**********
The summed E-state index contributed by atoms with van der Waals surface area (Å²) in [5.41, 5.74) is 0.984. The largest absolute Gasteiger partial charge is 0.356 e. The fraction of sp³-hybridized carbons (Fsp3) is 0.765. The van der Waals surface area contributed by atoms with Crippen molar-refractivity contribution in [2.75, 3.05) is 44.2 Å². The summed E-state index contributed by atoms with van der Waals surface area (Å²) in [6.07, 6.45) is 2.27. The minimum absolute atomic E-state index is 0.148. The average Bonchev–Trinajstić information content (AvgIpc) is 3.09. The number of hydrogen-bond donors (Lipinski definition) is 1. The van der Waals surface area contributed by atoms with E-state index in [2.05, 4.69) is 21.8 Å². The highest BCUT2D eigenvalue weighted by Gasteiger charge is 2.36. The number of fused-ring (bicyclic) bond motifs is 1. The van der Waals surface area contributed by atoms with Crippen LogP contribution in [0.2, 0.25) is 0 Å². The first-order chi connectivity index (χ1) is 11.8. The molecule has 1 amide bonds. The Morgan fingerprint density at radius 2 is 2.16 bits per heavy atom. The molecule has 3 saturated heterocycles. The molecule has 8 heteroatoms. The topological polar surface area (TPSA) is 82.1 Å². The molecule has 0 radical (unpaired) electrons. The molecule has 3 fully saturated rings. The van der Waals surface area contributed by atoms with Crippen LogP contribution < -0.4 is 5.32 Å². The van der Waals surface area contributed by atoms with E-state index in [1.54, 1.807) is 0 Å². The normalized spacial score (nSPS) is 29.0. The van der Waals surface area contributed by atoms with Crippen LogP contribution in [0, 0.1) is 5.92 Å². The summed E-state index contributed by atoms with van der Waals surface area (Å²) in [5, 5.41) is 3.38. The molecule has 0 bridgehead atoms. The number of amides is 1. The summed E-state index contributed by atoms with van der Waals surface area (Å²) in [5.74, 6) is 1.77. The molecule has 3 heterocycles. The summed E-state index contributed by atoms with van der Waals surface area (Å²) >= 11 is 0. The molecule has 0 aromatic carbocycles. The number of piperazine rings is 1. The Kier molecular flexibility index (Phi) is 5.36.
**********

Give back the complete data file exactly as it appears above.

The summed E-state index contributed by atoms with van der Waals surface area (Å²) in [5.41, 5.74) is 0.984. The largest absolute Gasteiger partial charge is 0.356 e. The fraction of sp³-hybridized carbons (Fsp3) is 0.765. The van der Waals surface area contributed by atoms with Crippen molar-refractivity contribution in [2.75, 3.05) is 44.2 Å². The summed E-state index contributed by atoms with van der Waals surface area (Å²) in [6.07, 6.45) is 2.27. The minimum absolute atomic E-state index is 0.148. The average Bonchev–Trinajstić information content (AvgIpc) is 3.09. The number of hydrogen-bond donors (Lipinski definition) is 1. The van der Waals surface area contributed by atoms with E-state index in [2.05, 4.69) is 21.8 Å². The highest BCUT2D eigenvalue weighted by Gasteiger charge is 2.36. The number of fused-ring (bicyclic) bond motifs is 1. The van der Waals surface area contributed by atoms with Crippen LogP contribution in [0.2, 0.25) is 0 Å². The first-order chi connectivity index (χ1) is 11.8. The molecule has 1 amide bonds. The Morgan fingerprint density at radius 2 is 2.16 bits per heavy atom. The molecule has 3 saturated heterocycles. The molecule has 8 heteroatoms. The topological polar surface area (TPSA) is 82.1 Å². The molecule has 0 radical (unpaired) electrons. The molecule has 3 fully saturated rings. The van der Waals surface area contributed by atoms with Crippen LogP contribution < -0.4 is 5.32 Å². The van der Waals surface area contributed by atoms with E-state index in [1.54, 1.807) is 0 Å². The normalized spacial score (nSPS) is 29.0. The van der Waals surface area contributed by atoms with Crippen LogP contribution in [0, 0.1) is 5.92 Å². The summed E-state index contributed by atoms with van der Waals surface area (Å²) in [5, 5.41) is 3.38. The molecule has 0 bridgehead atoms. The number of amides is 1. The summed E-state index contributed by atoms with van der Waals surface area (Å²) in [5.74, 6) is 1.77. The molecule has 3 heterocycles. The summed E-state index contributed by atoms with van der Waals surface area (Å²) >= 11 is 0. The molecule has 0 aromatic carbocycles. The number of piperazine rings is 1. The Kier molecular flexibility index (Phi) is 5.36.